Los Angeles is at a historic moment with an unprecedented level of resources for the development, operations, and services necessary to support the production of supportive housing at the scale necessary to end homelessness throughout the County. Leaders from the City and County will speak to how these resources were achieved, what relationships were created, challenges overcome, how these investments will contribute to a comprehensive and coordinated approach, and the tools necessary to create an efficient and effective system that will maximize housing opportunities for the most vulnerable Angelenos.  Moderator: David Howden, Corporation for Supportive Housing Panelists: Sean Spear, Los Angeles Housing + Community Investment Department; Maria Funk, Los Angeles County Department of Mental Health; Cheri Todoroff, Housing for Health, Los Angeles County Department of Health Services; Carlos Van Natter, Housing Authority of the City of Los Angeles

5-9. No Place like Home Funds – A County Focus
The No Place Like Home (NPLH) program is slated to provide $2 billion for permanent supportive housing. Counties are the eligible applicants, either with or without a housing development sponsor, and must commit to provide mental health services. The workshop will provide insight into how the program compares with the Mental Health Services Act, and will provide an opportunity for counties and developers to begin the process of understanding perspectives and process for building successful partnerships on NPLH projects. Moderator: Diana Downton, Community Economics, Inc. Panelists: Sharon Rapport, Corporation for Supportive Housing; Robert Ratner, Alameda County Behavioral Health Care Services; David Estrella, County of San Diego Health and Human Services; Olivia King, Resources for Community Development

2018 California Policy Priorities

CSH 2018 California Policy Priorities

CSH is continuing to lead the way on efforts to improve State homelessness response and supportive housing policies in California. Our priorities for the 2018 State Legislature are based on our commitment to ensure new resources to address homelessness have the greatest impact. As such, we are strongly supporting and urging State lawmakers to adopt:

  1. AB 2162 (Chiu & Daly): Streamline development of supportive housing. Finding sites where supportive housing can be feasibly developed is challenging, particularly in jurisdictions that can deny or delay approval of projects based on Not-in-My-Backyard pushback or city councilmembers reticent to address the needs of homeless residents. Assembly Bill 2162 would create a by right, expedited process for approving building applications for supportive housing, reducing costs and time it takes to site supportive housing for our most vulnerable, and sometimes hardest-to-serve, populations.
    Read our Fact Sheet on AB 2162
    Download a sample support letter

 

  1. Budget Item for SB 2, Year 1 Funding: Foster sustainable investment in rental assistance and operating subsidies for chronically homeless Californians. In September 2017, Governor Brown signed Senate Bill 2 (Atkins), which creates a document recording fee on all real-estate transactions, except sales, as a permanent source of funding for affordable housing in California. Under the legislation, proceeds from the fees collected in 2019 and beyond will largely go directly to cities and counties for a range of allowable uses. However, HCD will allocate half of all fees collected in 2018, estimated to total $125 million, to address homelessness. CSH is joining the co-sponsors of SB 2 to advocate for this one-time investment create a sustainable grant to jurisdictions agreeing to invest in these programs through ongoing local SB 2 allocations. Grant funding would spur or boost flexible housing pools, create more supportive housing projects, and move chronically homeless Californians into housing as quickly as possible. Placing this program within the recently-created Housing for a Healthy California Program would allow a rigorous evaluation that would track changes in Medi-Cal costs from moving chronically homeless people to housing stability.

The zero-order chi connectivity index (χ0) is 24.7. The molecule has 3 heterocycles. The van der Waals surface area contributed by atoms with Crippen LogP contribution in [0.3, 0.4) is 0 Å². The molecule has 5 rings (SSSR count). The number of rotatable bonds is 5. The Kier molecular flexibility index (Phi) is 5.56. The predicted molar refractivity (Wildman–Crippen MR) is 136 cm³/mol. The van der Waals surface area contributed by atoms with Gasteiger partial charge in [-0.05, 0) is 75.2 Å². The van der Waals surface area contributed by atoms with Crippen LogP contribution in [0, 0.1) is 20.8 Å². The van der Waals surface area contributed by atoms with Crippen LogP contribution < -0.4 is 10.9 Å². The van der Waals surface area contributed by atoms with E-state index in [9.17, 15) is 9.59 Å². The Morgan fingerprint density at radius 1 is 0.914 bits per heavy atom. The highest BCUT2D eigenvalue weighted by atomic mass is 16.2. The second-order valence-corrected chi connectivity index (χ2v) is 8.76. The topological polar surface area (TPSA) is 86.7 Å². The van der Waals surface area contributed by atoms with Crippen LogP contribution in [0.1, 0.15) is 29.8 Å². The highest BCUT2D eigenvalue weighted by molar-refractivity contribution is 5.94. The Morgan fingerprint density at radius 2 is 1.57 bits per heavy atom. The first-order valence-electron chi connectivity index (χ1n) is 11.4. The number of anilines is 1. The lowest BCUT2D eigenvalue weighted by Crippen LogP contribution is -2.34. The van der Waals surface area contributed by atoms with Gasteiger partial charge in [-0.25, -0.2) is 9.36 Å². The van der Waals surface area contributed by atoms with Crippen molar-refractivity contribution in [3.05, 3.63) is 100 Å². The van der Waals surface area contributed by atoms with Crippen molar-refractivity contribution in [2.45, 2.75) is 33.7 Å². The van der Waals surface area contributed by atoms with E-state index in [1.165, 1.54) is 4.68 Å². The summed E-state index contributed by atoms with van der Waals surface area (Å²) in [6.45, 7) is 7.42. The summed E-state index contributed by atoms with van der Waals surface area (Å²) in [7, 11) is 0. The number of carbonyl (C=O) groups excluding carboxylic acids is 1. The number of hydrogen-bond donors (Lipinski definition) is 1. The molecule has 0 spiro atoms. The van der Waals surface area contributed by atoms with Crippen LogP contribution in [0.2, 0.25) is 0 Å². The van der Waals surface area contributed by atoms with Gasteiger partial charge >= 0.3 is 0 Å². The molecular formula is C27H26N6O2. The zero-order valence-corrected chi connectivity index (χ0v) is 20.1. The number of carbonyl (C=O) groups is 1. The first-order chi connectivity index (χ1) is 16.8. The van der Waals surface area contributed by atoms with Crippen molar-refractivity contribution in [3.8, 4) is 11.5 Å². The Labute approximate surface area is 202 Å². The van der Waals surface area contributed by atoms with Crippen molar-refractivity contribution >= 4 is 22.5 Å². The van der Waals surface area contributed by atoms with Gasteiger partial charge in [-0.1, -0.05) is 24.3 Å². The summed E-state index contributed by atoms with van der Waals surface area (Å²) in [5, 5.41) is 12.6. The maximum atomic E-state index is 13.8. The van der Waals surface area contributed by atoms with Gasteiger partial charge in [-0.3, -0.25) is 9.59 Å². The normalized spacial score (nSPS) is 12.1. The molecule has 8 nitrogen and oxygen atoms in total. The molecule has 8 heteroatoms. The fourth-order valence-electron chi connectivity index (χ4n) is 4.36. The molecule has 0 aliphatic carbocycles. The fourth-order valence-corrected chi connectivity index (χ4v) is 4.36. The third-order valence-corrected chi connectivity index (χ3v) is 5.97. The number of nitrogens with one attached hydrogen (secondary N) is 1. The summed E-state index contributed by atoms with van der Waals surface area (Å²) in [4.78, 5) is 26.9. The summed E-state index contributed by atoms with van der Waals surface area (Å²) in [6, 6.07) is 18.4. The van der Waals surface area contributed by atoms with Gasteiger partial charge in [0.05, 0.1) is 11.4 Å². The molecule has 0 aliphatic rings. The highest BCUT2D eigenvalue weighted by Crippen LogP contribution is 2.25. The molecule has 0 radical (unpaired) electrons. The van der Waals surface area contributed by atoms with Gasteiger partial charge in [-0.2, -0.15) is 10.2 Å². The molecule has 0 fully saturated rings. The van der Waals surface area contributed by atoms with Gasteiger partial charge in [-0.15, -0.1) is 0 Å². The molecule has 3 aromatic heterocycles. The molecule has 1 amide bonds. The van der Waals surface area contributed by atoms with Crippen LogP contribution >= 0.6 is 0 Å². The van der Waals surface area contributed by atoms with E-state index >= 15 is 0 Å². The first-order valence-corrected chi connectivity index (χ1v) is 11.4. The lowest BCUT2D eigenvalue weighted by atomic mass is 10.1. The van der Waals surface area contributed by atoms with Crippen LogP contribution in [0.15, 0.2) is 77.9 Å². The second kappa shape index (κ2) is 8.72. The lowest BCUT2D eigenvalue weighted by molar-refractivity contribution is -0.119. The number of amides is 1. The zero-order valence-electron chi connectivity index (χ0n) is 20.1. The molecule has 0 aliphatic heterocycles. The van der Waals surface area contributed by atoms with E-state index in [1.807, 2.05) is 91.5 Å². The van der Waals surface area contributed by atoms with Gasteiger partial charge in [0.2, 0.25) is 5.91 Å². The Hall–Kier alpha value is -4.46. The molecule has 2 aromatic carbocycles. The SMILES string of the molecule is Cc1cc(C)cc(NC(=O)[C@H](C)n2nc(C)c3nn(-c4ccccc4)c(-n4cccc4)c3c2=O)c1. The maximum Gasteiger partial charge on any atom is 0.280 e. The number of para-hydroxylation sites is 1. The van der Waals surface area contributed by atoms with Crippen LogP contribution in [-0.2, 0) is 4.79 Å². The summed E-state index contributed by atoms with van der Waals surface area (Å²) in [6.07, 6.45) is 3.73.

Comments on the bill.

 

  1. SB 918 (Wiener): Fund programs to end youth homelessness. Homelessness among youth is increasing at alarming rates in California. Yet, more than half of our counties have any systems or programs in place to address the unique needs of this population. Senate Bill 918 would create a new grant to fund programs offering an array of interventions for homeless youth, using State General Funds and revenues from a new marijuana tax. It would also create a new Office of Homeless Youth, to align homeless youth programs with mainstream systems and housing programs the State already administers.
    Read our fact sheet on SB 918
    Download a sample letter of support

 

  1. SB 1010 (Beall): Create sustainable funding for community-based treatment and services, including housing, for vulnerable parolees. Homeless parolees are seven times more likely to recidivate than housed parolees. Decades of research shows supportive housing is far more effective than group, transitional, or sober living housing, yet our corrections systems relies on the latter models for all parolees. Using existing resources, SB 1010 (Beall) would create a pilot providing supportive housing to parolees to address the needs of homeless parolees and document reduced recidivism. The pilot would test outcomes and barriers from moving parolees from mental health treatment funded wholly by the State, to a community-based mental health treatment approach, where parolees would receive mental health treatment from the county in which they will be living beyond the term of parole. With savings realized from 50-90% federal reimbursement for mental health treatment, the State could fund housing with services for the term of parole, and partner with counties to ensure parolees are able to continue to recover, after parole ends, in stable housing.